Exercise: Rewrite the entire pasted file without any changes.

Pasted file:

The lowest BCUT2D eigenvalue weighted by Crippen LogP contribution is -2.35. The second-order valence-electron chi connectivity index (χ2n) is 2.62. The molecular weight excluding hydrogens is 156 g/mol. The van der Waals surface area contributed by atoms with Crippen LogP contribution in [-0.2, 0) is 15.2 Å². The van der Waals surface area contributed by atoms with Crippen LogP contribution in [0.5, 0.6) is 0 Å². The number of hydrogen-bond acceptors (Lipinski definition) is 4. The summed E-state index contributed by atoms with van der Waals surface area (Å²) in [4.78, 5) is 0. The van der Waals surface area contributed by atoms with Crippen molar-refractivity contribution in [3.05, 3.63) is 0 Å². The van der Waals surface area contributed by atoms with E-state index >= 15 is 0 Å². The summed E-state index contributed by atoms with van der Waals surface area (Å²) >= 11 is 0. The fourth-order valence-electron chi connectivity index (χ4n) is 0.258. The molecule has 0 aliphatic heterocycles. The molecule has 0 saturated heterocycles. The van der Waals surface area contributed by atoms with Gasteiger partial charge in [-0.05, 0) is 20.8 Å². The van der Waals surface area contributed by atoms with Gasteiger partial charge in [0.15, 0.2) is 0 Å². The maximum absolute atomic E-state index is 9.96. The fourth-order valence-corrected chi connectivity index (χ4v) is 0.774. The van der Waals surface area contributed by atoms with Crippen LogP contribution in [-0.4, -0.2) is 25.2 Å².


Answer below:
The lowest BCUT2D eigenvalue weighted by Crippen LogP contribution is -2.35. The second-order valence-electron chi connectivity index (χ2n) is 2.62. The molecular weight excluding hydrogens is 156 g/mol. The van der Waals surface area contributed by atoms with Crippen LogP contribution in [-0.2, 0) is 15.2 Å². The van der Waals surface area contributed by atoms with Crippen LogP contribution in [0.5, 0.6) is 0 Å². The number of hydrogen-bond acceptors (Lipinski definition) is 4. The summed E-state index contributed by atoms with van der Waals surface area (Å²) in [4.78, 5) is 0. The van der Waals surface area contributed by atoms with Crippen molar-refractivity contribution in [3.05, 3.63) is 0 Å². The van der Waals surface area contributed by atoms with E-state index >= 15 is 0 Å². The summed E-state index contributed by atoms with van der Waals surface area (Å²) >= 11 is 0. The fourth-order valence-electron chi connectivity index (χ4n) is 0.258. The molecule has 0 aliphatic heterocycles. The molecule has 0 saturated heterocycles. The van der Waals surface area contributed by atoms with Gasteiger partial charge in [-0.05, 0) is 20.8 Å². The van der Waals surface area contributed by atoms with Gasteiger partial charge in [0.15, 0.2) is 0 Å². The maximum absolute atomic E-state index is 9.96. The fourth-order valence-corrected chi connectivity index (χ4v) is 0.774. The van der Waals surface area contributed by atoms with Crippen LogP contribution in [-0.4, -0.2) is 25.2 Å².